Oil prices climb as U.S. crude stocks seen shrinking

Oil futures rose on Wednesday after U.S. industry data suggested a larger-than-expected drawdown in crude inventories last week, although a stronger U.S. dollar curbed gains.

Oil prices were also supported by an overnight surge in U.S. equities and strong U.S. home sales that could point to the U.S. Federal Reserve raising interest rates as early as June.

U.S. crude futures had climbed 56 cents to $49.18 a barrel as of 8.42 p.m. ET after ending the previous session up 54 cents.

Brent futures rose 50 cents to $49.11 a barrel, having closed 26 cents up previously to snap a four-day slide.

U.S. crude stocks dropped by 5.1 million barrels to 536.8 million last week, data from industry group the American Petroleum Institute showed on Tuesday. That was double expectations of analysts polled by Reuters. [API/S]

Gasoline stocks climbed by 3.6 million barrels, while inventories of distillate fuels, including diesel and heating oil, fell by 2.9 million barrels, the API data showed.

Investors are awaiting confirmation of the big draw when the U.S. Energy Information Administration (EIA) issues official inventory figures on Wednesday.

“U.S. government data are expected to show that oil inventories have retreated from an eight-decade high, putting further upward pressure on prices,” ANZ said in a note.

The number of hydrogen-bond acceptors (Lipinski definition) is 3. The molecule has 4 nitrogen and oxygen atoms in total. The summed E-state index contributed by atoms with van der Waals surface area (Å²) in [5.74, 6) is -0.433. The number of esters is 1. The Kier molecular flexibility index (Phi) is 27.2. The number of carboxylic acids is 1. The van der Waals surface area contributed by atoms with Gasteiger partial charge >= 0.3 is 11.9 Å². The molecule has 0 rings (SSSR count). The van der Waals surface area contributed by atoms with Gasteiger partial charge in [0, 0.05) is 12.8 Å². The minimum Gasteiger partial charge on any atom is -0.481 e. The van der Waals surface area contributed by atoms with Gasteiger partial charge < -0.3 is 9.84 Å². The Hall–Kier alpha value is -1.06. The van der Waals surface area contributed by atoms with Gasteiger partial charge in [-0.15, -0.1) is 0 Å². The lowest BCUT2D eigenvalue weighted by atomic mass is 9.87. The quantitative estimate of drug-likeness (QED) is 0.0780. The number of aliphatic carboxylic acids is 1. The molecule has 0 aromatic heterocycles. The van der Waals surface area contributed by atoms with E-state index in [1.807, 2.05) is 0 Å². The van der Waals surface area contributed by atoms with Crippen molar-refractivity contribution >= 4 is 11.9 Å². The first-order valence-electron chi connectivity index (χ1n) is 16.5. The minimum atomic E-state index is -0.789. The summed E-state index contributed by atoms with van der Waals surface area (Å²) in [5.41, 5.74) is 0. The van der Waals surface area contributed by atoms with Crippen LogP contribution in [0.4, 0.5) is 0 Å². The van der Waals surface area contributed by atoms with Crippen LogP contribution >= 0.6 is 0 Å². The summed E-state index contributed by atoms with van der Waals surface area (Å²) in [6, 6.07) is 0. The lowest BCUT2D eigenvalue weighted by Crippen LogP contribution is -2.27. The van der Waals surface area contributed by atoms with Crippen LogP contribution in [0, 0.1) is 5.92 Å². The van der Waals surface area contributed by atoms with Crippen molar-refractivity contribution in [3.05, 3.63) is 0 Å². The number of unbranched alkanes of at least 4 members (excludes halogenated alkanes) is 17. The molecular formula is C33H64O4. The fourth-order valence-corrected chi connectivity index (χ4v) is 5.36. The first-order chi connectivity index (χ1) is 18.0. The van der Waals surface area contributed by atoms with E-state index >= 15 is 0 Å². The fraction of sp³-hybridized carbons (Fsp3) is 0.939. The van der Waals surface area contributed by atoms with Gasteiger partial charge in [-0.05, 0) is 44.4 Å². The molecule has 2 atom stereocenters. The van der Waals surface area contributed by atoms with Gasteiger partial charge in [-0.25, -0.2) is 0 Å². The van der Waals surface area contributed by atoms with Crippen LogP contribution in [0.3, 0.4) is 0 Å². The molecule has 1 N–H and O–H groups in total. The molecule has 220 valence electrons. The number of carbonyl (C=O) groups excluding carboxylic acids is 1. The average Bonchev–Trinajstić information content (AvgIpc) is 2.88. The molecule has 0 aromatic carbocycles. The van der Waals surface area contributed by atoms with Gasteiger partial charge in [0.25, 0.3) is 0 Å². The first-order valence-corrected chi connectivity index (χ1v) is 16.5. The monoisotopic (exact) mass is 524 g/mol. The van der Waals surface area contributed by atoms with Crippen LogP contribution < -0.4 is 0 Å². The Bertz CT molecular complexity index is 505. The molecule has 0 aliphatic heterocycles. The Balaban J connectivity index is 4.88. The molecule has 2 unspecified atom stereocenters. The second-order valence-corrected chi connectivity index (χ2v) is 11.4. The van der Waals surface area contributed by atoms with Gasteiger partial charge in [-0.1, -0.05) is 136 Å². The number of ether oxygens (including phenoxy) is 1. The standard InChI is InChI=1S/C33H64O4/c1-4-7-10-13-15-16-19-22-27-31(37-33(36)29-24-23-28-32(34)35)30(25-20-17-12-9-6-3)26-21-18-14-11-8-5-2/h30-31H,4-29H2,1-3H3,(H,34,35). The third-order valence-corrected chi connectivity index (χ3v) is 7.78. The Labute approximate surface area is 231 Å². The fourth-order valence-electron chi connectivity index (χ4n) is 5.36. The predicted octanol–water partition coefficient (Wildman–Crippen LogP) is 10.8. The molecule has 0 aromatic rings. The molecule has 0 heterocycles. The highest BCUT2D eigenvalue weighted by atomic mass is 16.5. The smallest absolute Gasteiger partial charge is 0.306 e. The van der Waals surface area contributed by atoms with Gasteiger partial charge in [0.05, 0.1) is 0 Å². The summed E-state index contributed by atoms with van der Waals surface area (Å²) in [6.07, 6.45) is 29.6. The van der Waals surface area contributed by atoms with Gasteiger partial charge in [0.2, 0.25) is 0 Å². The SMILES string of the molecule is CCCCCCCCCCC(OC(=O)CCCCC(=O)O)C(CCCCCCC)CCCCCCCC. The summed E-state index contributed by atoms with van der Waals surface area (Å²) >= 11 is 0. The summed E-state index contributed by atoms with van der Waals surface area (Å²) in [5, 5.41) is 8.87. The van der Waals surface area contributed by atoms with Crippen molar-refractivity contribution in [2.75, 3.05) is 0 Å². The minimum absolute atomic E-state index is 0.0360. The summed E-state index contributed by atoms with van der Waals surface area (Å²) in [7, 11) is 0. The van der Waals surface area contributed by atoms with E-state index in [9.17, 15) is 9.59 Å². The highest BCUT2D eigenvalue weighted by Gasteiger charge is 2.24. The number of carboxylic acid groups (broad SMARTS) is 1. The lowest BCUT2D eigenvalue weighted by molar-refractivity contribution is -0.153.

That came as some crude producers restarted operations on Tuesday in Canada’s energy heartland, where wildfires have knocked out up to around 1.5 million barrels per day (bpd) of shale production.

Almost all of the oil from the tar sands production is shipped to the United States, said New York-based energy consultant Poten.

Oil prices were buoyed by a rise in U.S. stocks, with the Dow Jones industrial average, the S&P 500 and the Nasdaq composite all closing up.

Oil prices shrugged off the impact from a strong U.S. dollar which hovered close to a 10-week high against the euro in Asian trade on Wednesday, while the dollar index was also up against a basket of major currencies.

A strong dollar typically makes greenback-denominated oil more expensive for holders of other currencies.

Iraq is pumping about 4.5 million bpd now and is aiming to boost that to 5.5 million to 6 million bpd by 2020, Falah Alamri, head of Iraq’s State Oil Marketing Organisation (SOMO) said at an Iraq oil conference on Tuesday.

(Reporting by Keith Wallis; Editing by Joseph Radford)

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